Although the ACT has the best vaccination rates in Australia, Chief Minister Katy Gallagher said community skepticism over its use was 'problematic'. Photo: Supplied
The ACT has the best vaccination rates in Australia, but ACT Chief Minister and Health Minister Katy Gallagher said it was ''problematic'' that some people still questioned the benefits and safety of childhood vaccinations and failed to recognise the concept of ''herd protection''.
A national survey of 1300 people showed that 53 per cent of parents had concerns about vaccinating their children: 45 per cent had concerns but chose to vaccinate anyway, while 8 per cent withheld or delayed vaccination.
The poll found one in four parents were worried about a specific aspect of vaccination. Among the most common concerns were the bigger range of vaccines, ''inadequate safety testing'' and fears a child's immune system could be overloaded by vaccinations.
Ms Gallagher said there were pockets of the community that did not understand how individual vaccinations provided the entire community with ''herd protection'' from ''potentially deadly infections''.
A number of people had been ''lured in by false claims, misinformation and non-evidence based rubbish peddled by the anti-vaccination campaigners'', she said.
The NSW opposition wants legislation to allow childcare centres and schools to refuse entry to non-vaccinated children. Ms Gallagher said she would be reluctant to introduce similar legislation in the ACT as it would ''punish individual children based on decisions which parents have made''.
She acknowledged that more needed to be done to improve vaccination rates throughout Australia and in the parts of the ACT where rates were below average. The National Health Performance Authority says the ACT leads the country for immunisation, with 94 per cent of children under one being vaccinated, compared with a national average of 92 per cent.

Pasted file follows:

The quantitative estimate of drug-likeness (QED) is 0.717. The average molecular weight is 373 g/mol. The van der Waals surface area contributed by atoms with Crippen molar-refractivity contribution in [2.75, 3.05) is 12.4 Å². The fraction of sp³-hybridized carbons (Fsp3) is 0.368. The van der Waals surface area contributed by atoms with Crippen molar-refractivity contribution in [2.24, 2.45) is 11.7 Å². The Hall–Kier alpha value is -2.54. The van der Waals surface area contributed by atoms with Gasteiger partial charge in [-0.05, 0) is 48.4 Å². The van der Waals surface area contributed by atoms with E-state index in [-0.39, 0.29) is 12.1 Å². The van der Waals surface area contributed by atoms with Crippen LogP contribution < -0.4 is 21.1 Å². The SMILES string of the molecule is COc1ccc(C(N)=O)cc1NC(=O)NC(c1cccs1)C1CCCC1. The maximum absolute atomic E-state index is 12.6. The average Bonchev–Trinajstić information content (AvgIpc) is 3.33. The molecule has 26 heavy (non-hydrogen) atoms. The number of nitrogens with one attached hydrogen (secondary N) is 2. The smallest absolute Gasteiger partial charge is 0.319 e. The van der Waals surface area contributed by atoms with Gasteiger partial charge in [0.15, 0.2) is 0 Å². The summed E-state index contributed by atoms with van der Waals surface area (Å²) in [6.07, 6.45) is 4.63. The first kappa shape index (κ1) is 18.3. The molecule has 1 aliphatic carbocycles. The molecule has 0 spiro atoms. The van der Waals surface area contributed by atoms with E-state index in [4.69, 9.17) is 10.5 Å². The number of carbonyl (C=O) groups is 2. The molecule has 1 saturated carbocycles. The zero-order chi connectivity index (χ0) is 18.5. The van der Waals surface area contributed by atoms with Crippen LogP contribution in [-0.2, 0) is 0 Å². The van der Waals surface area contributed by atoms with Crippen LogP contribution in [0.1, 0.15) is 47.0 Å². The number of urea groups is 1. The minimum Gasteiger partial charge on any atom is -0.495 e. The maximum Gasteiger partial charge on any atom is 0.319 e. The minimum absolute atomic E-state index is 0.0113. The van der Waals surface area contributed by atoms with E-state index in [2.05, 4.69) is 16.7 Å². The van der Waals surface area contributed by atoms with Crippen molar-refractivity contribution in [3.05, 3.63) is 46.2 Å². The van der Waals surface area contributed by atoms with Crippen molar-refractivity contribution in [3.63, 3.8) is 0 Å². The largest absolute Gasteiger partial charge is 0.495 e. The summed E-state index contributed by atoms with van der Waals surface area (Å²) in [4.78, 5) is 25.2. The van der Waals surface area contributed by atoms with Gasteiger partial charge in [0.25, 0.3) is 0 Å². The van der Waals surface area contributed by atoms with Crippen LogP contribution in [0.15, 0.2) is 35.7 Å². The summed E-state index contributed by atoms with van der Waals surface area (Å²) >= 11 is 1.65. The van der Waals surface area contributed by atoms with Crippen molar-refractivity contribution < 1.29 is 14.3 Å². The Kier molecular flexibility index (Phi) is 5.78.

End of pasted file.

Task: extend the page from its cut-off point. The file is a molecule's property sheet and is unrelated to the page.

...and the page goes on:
By age two, 94 per cent of ACT children were vaccinated compared with a national average of 93 per cent and by age three, 92 per cent were vaccinated compared with a national average of 90 per cent.
However, a healthy communities' report released by the authority last month showed inner south Canberra had the ACT's lowest immunisation rate in all three age groups.
Only 86 per cent of one-year-olds were fully vaccinated, 6 per cent less than the national average, and just 1 per cent above the level considered ''at risk''.
Ms Gallagher said some pockets of families, ''including educated, well-resourced parents'' who chose not to vaccinate their children, put the entire community at risk and more needed to be done to ''impress upon them the community responsibility message''.
''I wonder whether it is a case where we have not lived through a time where there were epidemics of really terrible illnesses which tore through communities, like polio or diphtheria, and that's removed us a little from the entire argument as to why we should vaccinate our kids,'' she said.
''The thing is, these sorts of diseases can re-emerge if we don't vaccinate.''
Ms Gallagher said the ACT would monitor any changes to legislation in NSW while focusing on its own vaccination education campaigns, and she criticised the anti-vaccination lobby for its message.